How do you identity if the equation #7x^2-28x+4y^2+8y=-4# is a parabola, circle, ellipse, or hyperbola and how do you graph it?

1 Answer
Jan 8, 2017

Answer:

Please open this link General Cartesian Form in another tab and read, carefully.

Explanation:

From the reference, the General Cartesian Form is:

#Ax^2 + Bxy + Cy^2 + Dx + Ey + F = 0" [1]"#

Rewriting the given equation in the form:

#7x^2 + 0xy + 4y^2 + -28x + 8y + 4 = 0" [2]"#

We observe that #A = 7, B = 0 and C = 4#

Compute the discriminant:

#B^2 - 4AC = 0^2 - 4(7)(4) = -112#

According to the conditions described in the reference, the discriminant is less than zero, therefore, the equation describes an ellipse.

Because #B = 0#, the ellipse is not rotated from either a horizontal or vertical major axis. Because #C < A#, the ellipse is has a vertical major axis. Therefore, I recommend that we convert the equation into the standard form:

#(y - k)^2/a^2 + (x - h)^2/b^2 = 1" [3]"#

Because #A = 7 and C = 4#, add #7h^2 + 4k^2# to both sides of equation [2] and move the constant back to the right side:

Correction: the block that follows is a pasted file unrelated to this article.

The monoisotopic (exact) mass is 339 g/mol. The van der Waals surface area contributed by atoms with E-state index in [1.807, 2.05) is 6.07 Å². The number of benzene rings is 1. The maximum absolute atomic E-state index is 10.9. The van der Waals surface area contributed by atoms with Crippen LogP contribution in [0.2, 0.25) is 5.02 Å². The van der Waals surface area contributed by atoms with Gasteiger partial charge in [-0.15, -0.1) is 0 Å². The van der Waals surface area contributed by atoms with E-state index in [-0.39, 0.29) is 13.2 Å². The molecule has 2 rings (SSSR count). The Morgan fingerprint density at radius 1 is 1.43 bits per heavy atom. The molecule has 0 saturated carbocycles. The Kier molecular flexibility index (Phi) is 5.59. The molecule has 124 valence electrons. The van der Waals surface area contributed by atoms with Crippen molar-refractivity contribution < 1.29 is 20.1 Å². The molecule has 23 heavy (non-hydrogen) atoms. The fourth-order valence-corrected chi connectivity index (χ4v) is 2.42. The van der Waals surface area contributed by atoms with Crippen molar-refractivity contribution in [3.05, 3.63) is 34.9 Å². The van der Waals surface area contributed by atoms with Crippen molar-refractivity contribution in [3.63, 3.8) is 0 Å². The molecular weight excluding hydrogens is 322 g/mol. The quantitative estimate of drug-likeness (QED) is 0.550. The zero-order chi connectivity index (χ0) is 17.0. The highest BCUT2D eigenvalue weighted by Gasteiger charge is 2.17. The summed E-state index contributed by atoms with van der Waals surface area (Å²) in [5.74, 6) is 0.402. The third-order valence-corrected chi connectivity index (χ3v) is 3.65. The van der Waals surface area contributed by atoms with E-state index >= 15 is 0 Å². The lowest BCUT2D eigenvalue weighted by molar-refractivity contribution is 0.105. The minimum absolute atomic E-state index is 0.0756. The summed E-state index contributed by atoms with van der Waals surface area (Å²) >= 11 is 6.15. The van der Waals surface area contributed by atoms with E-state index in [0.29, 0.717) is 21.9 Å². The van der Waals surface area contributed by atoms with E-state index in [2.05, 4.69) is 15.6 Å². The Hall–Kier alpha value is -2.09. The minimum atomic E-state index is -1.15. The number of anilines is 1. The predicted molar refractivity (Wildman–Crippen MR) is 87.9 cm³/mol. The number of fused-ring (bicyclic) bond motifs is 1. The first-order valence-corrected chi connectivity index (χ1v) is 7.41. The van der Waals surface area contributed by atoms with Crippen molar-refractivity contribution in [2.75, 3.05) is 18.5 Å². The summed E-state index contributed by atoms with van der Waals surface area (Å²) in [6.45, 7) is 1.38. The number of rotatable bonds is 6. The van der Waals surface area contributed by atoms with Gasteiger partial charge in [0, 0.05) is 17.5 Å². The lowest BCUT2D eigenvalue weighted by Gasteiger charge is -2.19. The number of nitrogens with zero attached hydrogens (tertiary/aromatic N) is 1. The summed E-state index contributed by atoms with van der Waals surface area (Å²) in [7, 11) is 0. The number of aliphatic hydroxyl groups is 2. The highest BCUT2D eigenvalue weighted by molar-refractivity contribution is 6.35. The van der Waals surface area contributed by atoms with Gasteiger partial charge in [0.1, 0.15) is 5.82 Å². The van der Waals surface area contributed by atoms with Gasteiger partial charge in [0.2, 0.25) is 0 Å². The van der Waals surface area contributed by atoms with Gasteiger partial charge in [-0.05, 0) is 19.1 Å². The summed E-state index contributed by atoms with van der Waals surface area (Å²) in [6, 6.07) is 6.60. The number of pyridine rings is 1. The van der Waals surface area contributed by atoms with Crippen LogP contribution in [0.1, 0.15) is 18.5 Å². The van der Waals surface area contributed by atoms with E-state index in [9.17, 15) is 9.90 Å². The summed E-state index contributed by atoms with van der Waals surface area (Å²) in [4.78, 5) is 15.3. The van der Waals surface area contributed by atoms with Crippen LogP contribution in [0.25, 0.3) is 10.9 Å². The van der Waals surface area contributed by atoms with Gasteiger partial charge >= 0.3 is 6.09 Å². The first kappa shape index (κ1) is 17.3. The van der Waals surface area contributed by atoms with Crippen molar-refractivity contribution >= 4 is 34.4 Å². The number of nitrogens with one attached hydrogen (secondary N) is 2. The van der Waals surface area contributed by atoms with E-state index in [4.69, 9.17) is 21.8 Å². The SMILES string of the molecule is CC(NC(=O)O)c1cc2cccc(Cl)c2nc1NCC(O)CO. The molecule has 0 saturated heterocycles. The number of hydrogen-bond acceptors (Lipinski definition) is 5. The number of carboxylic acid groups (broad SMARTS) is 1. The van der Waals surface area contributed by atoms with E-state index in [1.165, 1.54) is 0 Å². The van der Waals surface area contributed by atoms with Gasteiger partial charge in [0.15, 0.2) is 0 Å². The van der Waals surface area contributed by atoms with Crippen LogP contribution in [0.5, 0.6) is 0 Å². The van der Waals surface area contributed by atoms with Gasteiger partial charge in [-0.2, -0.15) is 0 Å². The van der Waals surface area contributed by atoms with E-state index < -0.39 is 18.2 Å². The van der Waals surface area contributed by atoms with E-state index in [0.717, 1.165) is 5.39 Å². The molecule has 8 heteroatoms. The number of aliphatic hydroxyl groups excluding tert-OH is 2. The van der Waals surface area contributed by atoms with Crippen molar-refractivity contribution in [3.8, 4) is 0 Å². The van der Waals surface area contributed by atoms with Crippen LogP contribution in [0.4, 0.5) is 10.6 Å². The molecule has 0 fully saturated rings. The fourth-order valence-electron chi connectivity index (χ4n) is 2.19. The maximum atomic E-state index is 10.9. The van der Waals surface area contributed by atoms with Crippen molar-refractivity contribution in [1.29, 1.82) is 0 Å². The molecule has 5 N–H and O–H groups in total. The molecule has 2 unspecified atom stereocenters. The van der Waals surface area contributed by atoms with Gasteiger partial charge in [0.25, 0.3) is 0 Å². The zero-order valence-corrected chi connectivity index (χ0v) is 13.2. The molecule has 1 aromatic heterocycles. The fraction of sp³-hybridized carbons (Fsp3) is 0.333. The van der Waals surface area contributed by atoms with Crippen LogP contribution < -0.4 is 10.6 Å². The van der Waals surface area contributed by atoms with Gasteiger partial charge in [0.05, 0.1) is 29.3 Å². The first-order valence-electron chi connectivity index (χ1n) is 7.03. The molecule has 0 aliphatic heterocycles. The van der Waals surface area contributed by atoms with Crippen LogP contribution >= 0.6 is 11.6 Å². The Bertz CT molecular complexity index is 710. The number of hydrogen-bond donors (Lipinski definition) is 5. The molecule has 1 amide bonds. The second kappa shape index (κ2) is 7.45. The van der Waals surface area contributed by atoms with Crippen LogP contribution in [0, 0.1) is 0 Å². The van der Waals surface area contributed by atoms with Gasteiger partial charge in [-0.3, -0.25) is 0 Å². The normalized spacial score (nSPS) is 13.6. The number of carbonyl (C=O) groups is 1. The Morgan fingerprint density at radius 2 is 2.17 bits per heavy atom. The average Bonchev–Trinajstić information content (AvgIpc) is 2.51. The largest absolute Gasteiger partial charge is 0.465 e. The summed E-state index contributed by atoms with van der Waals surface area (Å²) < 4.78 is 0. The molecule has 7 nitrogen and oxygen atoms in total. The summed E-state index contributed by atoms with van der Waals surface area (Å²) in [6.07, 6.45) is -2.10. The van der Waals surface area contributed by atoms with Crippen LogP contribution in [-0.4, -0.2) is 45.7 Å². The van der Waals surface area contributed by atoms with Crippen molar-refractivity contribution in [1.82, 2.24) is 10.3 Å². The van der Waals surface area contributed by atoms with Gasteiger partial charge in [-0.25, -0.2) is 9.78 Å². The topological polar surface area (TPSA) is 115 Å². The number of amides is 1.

#7x^2-28x + 7h^2 + 4y^2 + 8y + 4k^2 = 7h^2 +4k^2 -4" [4]"#

Factor a 7 out of the first 3 term and a 4 out of the next 3 terms:

#7(x^2-4x + h^2) + 4(y^2 + 2y + k^2) = 7h^2 +4k^2 -4" [4]"#

Use the expansions of

#(x - h)^2 = x^2 - 2hx + h^2#

and

#(y - k)^2 = y^2 - 2ky + k^2#

to match the middle terms with the middle terms in equation [4]:

To find the value of h, use the equation:

#-2hx = -4x#

#h = 2#

To find the value of k, use the equation:

#-2ky = 2y#

#k = -1#

Substitute #(x - 2)^2 and (y - -1)^2# into equation [4]:

#7(x - 2)^2 + 4(y - -1)^2 = 7h^2 +4k^2 -4" [5]"#

Substitute -1 for k and 2 for h:

#7(x - 2)^2 + 4(y - -1)^2 = 7(2)^2 +4(-1)^2 -4 = 28" [6]"#

Divide both sides of the equation by 28:

#(x - 2)^2/4 + (y - -1)^2/7 = 1" [7]"#

Write the denominators as squares:

#(x - 2)^2/2^2 + (y - -1)^2/(sqrt(7))^2 = 1" [8]"#

The center is #(2, -1)#
The major axis end points are #(2, -1-sqrt(7)) and (2, -1+sqrt(7))#
The minor axis end points are #(0, -1) and (4, -1)#

Here is a graph:

Desmos.com